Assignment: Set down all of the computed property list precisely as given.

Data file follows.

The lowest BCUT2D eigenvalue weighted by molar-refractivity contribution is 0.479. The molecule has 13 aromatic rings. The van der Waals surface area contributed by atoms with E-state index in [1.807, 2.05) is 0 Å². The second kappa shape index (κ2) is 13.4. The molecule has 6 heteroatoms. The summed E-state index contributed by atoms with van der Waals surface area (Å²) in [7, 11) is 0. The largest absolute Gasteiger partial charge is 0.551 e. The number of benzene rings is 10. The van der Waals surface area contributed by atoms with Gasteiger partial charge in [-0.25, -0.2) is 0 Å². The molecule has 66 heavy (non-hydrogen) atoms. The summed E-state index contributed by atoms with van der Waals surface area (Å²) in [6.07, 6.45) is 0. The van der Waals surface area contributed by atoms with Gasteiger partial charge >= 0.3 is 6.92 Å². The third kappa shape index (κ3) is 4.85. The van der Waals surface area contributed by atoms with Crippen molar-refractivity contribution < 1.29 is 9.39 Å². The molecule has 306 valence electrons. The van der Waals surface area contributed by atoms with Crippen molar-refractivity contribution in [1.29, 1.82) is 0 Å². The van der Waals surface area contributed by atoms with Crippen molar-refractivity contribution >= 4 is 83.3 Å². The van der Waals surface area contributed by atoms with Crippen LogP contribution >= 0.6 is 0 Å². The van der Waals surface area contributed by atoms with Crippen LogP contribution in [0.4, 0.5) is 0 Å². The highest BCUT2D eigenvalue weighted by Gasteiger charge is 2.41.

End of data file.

The lowest BCUT2D eigenvalue weighted by molar-refractivity contribution is 0.479. The molecule has 13 aromatic rings. The van der Waals surface area contributed by atoms with E-state index in [1.807, 2.05) is 0 Å². The second kappa shape index (κ2) is 13.4. The molecule has 6 heteroatoms. The summed E-state index contributed by atoms with van der Waals surface area (Å²) in [7, 11) is 0. The largest absolute Gasteiger partial charge is 0.551 e. The number of benzene rings is 10. The van der Waals surface area contributed by atoms with Gasteiger partial charge in [-0.25, -0.2) is 0 Å². The molecule has 66 heavy (non-hydrogen) atoms. The summed E-state index contributed by atoms with van der Waals surface area (Å²) in [6.07, 6.45) is 0. The van der Waals surface area contributed by atoms with Gasteiger partial charge >= 0.3 is 6.92 Å². The third kappa shape index (κ3) is 4.85. The van der Waals surface area contributed by atoms with Crippen molar-refractivity contribution < 1.29 is 9.39 Å². The molecule has 306 valence electrons. The van der Waals surface area contributed by atoms with Crippen molar-refractivity contribution in [1.29, 1.82) is 0 Å². The van der Waals surface area contributed by atoms with Crippen molar-refractivity contribution >= 4 is 83.3 Å². The van der Waals surface area contributed by atoms with Crippen LogP contribution >= 0.6 is 0 Å². The van der Waals surface area contributed by atoms with Crippen LogP contribution in [0.4, 0.5) is 0 Å². The highest BCUT2D eigenvalue weighted by Gasteiger charge is 2.41.